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Justice + Arts: Artists join PJC to celebrate 30 years

March 24, 2016: Has a stark photograph ever stirred up your outrage about injustice? Has a protest song ever moved you to action? Art is a powerful force, motivating people to promote social change, raise consciousness, build community and create social transformation by recording history. The natural connection between art and justice often leads us to partner with local artists to put into context the importance of the Public Justice Center’s mission. So it’s only fitting that artists will join us to celebrate the PJC’s 30th anniversary on May 11.

Kids from Access Art will be among the artists present at our anniversary celebration. Access Art delivers a youth-centered after school program to address the artistic, emotional, and cognitive development of middle and high school participants. Access Art achieves these goals by providing students with a safe space to create, positive adult role models, empowering activities, leadership development, and alternatives to violence and high risk behavior. We’ve proudly displayed their art on our conference room walls for the past few years, and soon their work with the PJC will feature on a much larger canvas. In January, PJC staff John Pollock and Jennifer Pelton met with some of the Access Art teachers to work through ideas for their public service campaign curriculum and asked them to adopt the National Coalition for a Civil Right to Counsel as one of their clients. In February we visited again, this time with Bill Geenen, our long-time graphic designer. We talked with the students about the important role lawyers play in protecting basic needs like housing, work and education. The students are exploring many facets of justice through art. We are so impressed with their enthusiasm and thrilled that they will be unveiling something new at our 30th anniversary celebration.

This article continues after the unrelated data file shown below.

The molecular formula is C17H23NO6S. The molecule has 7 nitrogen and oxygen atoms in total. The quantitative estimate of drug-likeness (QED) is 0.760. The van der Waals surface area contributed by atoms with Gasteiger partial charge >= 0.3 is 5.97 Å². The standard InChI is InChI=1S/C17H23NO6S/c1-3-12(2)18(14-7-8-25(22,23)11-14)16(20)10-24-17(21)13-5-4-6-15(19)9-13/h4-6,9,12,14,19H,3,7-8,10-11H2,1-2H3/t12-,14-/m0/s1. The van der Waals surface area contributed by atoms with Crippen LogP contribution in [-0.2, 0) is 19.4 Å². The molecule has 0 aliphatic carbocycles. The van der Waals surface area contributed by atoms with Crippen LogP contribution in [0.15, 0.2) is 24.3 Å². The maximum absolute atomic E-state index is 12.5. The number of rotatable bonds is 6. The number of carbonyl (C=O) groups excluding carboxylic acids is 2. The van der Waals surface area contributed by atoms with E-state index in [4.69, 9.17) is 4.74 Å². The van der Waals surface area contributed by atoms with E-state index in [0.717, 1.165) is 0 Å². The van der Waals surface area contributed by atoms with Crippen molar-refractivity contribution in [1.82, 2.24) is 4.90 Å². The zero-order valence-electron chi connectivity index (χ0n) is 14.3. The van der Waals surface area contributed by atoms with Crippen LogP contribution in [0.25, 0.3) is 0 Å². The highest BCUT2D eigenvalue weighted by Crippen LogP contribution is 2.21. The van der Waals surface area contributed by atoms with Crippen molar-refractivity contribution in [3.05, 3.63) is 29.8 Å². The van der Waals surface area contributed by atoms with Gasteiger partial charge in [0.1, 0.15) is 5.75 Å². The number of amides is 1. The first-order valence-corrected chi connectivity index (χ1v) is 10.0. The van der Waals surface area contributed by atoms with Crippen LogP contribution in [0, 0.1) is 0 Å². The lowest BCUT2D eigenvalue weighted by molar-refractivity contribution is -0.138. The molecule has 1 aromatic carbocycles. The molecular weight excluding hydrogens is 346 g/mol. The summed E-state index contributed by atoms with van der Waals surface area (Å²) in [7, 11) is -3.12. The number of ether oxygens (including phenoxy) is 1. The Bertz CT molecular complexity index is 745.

We are also excited to feature other great artists at the celebration. Nether, a Baltimore born/based street artist, will be creating a live art piece at the event that all are welcome to participate in making. Young photographers from Wide Angle Youth Media will be on hand to capture what justice means to you. Luminous Intervention, an artist collective that uses large-scale video projections in public spaces to highlight social and economic issues, will also be on hand. We hope to see you on May 11 for this celebration of justice through art.



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